FFRF’s Strong Backbone Student Activist Award: Kylie Morgan

Kylie Morgan$1,000 ‘Strong Backbone’ award: 12-year-old wins FFRF activist scholarship

Kylie has been awarded FFRF’s “Strong Backbone Scholarship” of $1,000 endowed annually by an octogenarian member of the Freedom From Religion Foundation in honor of his birthday. FFRF is grateful for his support of youthful activism.

By Kylie Morgan

I used to go to Milton Middle School in Milton, W.Va. I’ve lived in that school district my entire life, but we recently had to move due to my complaint about religion in my school.

We had eight class periods throughout the day, including a health class with Mrs. Ashworth for my sixth-period class. Everyone in that class seemed to be religious, including the teacher. Little did I know that on March 10, things were about to take an unexpected and unpleasant turn.

We were talking about “starting a family” when the topic turned to God. She said that we should wait until we are married to get physically involved with somebody. The day before, she had mentioned going to church. I decided to start recording.

To paraphrase, she said it’s crazy how some people don’t believe in God, and that people can’t be moral unless they’re Christian. She said that if you were raised with morals and values, God will be there to guide and help you, which, to me, implied that people who don’t believe in God don’t have morals or values. She spent four minutes talking about Jesus, violating our constitutional rights, as she is an employee of the state. According to her, some of the people in her first- and second-period classes mentioned how often she brings God into many of her lessons, and that she “tries to squeeze it in without getting in too much trouble.”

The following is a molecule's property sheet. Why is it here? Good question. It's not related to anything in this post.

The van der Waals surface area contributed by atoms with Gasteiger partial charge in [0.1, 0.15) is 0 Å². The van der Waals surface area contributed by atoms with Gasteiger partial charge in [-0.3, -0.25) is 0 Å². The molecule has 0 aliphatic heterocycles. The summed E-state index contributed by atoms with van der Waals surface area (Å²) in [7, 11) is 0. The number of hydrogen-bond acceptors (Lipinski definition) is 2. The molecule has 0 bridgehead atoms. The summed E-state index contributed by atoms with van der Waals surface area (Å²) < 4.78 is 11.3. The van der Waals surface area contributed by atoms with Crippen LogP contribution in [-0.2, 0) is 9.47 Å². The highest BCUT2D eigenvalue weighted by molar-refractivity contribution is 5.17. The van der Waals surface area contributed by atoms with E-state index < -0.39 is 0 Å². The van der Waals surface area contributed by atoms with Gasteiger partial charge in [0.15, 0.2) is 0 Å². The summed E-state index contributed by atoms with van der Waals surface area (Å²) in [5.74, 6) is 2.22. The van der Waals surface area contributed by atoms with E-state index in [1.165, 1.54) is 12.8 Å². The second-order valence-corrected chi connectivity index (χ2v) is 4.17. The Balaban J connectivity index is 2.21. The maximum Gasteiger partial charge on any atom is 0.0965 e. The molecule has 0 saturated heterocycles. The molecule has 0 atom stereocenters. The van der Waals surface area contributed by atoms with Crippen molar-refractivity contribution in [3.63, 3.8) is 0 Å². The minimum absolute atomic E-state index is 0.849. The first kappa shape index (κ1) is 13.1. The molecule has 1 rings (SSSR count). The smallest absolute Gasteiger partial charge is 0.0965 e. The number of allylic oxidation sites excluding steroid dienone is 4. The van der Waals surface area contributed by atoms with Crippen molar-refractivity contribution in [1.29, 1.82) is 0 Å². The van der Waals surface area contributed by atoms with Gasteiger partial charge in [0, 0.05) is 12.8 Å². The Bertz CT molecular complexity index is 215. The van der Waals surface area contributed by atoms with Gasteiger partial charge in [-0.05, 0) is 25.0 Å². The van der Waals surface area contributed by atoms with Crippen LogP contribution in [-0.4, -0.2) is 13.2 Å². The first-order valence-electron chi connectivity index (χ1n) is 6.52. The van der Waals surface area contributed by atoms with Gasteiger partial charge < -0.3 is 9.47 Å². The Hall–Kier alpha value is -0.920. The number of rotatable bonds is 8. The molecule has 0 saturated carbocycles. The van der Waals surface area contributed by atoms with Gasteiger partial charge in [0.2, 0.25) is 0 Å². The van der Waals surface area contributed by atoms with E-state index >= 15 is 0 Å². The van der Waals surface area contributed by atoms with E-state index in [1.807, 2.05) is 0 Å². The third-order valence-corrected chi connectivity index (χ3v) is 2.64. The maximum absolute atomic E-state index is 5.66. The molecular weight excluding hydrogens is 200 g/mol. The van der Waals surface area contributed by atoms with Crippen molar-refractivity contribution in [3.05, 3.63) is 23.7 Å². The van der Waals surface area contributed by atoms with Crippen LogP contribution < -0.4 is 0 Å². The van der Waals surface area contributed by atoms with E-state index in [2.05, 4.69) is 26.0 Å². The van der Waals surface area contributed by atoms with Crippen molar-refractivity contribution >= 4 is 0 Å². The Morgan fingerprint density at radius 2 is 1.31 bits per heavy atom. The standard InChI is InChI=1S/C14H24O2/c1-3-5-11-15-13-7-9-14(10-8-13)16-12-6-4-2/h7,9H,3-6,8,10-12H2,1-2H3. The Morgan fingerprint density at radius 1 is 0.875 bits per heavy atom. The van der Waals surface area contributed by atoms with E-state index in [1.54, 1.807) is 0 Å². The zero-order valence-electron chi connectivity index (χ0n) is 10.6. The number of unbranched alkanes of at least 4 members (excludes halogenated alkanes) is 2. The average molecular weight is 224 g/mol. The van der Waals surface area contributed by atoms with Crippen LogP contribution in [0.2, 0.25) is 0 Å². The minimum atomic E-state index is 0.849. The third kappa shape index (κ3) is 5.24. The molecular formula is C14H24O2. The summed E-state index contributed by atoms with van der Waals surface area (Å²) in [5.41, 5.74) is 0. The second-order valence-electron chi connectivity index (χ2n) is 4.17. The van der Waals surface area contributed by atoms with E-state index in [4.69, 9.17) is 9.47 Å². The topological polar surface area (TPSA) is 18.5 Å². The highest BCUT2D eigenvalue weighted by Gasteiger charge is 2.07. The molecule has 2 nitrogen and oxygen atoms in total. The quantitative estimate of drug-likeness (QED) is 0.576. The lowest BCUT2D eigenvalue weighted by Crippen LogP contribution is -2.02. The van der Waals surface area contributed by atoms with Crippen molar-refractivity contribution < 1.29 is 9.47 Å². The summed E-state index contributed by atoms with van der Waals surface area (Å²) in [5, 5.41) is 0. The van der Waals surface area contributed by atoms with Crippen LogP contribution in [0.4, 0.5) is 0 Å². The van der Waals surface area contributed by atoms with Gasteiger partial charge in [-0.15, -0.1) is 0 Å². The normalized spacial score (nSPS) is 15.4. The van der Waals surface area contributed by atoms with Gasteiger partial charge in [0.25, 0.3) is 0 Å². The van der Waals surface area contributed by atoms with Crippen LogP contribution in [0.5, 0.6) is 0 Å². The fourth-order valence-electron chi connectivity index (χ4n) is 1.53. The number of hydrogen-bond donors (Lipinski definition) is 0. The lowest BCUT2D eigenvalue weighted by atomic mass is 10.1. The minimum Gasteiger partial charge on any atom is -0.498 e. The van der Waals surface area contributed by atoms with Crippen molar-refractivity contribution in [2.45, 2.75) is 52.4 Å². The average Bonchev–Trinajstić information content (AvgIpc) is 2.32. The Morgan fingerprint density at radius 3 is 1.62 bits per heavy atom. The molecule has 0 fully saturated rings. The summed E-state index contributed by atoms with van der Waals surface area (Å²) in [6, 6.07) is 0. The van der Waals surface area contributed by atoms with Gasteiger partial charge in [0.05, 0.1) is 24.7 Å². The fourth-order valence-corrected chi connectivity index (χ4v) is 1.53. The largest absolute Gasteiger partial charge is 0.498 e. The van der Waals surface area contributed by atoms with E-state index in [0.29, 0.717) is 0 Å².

In mid-March, the Freedom From Religion Foundation sent a cease-and-desist letter to the school district, and that’s when things took a turn. My dad picked me up from school, and the next day, there were adults protesting at my bus stop. I started getting messages to my phone from people I didn’t know. One person wrote, “Hey, is this Kylie? . . . I’m a nice person. I’m not here to say [anything bad] to you . . . Mrs. Ashworth does not deserve to be fired, but I’m so sorry about all the eighth graders, my grade, posting about you. There’s no reason for them to do that.” And that was one of the nice messages.

Somebody doxed my real phone number to their Snapchat story. I had to change my phone number. I couldn’t even leave my house to take out the trash. Finally, I went to visit my grandma. I was there in hiding for a few weeks while my dad moved us to New York City. I’m joining a new school district in Manhattan. I’m excited to be in an area that doesn’t know who I am and doesn’t want me dead.

Kylie, 12, likes Minecraft, has a few close friends and writes, “I’m an atheist, but grew up around Christians (except my mom and dad). I like to watch TikTok, YouTube and Twitch. My dad is a YouTuber, and I’ve been on his channel a few times.”

Freedom From Religion Foundation